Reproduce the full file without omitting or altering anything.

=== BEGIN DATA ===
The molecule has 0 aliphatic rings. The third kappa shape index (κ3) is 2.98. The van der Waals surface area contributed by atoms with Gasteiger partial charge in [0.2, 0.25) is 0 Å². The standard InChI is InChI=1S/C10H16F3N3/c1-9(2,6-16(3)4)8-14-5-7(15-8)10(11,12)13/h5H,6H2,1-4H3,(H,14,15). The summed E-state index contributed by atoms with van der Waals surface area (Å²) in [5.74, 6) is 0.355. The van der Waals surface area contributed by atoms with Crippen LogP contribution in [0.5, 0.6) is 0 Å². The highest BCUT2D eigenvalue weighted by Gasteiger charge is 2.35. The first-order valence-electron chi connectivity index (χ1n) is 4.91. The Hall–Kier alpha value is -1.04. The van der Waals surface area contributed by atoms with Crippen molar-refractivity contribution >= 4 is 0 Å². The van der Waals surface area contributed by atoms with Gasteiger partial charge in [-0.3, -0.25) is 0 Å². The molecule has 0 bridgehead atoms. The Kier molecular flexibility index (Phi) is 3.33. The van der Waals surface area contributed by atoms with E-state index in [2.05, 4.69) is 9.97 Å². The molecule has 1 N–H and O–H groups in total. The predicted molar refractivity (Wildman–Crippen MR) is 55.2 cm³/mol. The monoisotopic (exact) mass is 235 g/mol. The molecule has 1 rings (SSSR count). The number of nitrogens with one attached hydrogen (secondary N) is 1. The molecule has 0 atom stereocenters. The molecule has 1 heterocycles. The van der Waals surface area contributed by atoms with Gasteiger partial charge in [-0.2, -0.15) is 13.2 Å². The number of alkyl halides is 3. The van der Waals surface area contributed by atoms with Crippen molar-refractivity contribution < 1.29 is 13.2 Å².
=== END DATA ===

The molecule has 0 aliphatic rings. The third kappa shape index (κ3) is 2.98. The van der Waals surface area contributed by atoms with Gasteiger partial charge in [0.2, 0.25) is 0 Å². The standard InChI is InChI=1S/C10H16F3N3/c1-9(2,6-16(3)4)8-14-5-7(15-8)10(11,12)13/h5H,6H2,1-4H3,(H,14,15). The summed E-state index contributed by atoms with van der Waals surface area (Å²) in [5.74, 6) is 0.355. The van der Waals surface area contributed by atoms with Crippen LogP contribution in [0.5, 0.6) is 0 Å². The highest BCUT2D eigenvalue weighted by Gasteiger charge is 2.35. The first-order valence-electron chi connectivity index (χ1n) is 4.91. The Hall–Kier alpha value is -1.04. The van der Waals surface area contributed by atoms with Crippen molar-refractivity contribution >= 4 is 0 Å². The van der Waals surface area contributed by atoms with Gasteiger partial charge in [-0.3, -0.25) is 0 Å². The molecule has 0 bridgehead atoms. The Kier molecular flexibility index (Phi) is 3.33. The van der Waals surface area contributed by atoms with E-state index in [2.05, 4.69) is 9.97 Å². The molecule has 1 N–H and O–H groups in total. The predicted molar refractivity (Wildman–Crippen MR) is 55.2 cm³/mol. The monoisotopic (exact) mass is 235 g/mol. The molecule has 1 rings (SSSR count). The number of nitrogens with one attached hydrogen (secondary N) is 1. The molecule has 0 atom stereocenters. The molecule has 1 heterocycles. The van der Waals surface area contributed by atoms with Gasteiger partial charge in [-0.2, -0.15) is 13.2 Å². The number of alkyl halides is 3. The van der Waals surface area contributed by atoms with Crippen molar-refractivity contribution < 1.29 is 13.2 Å².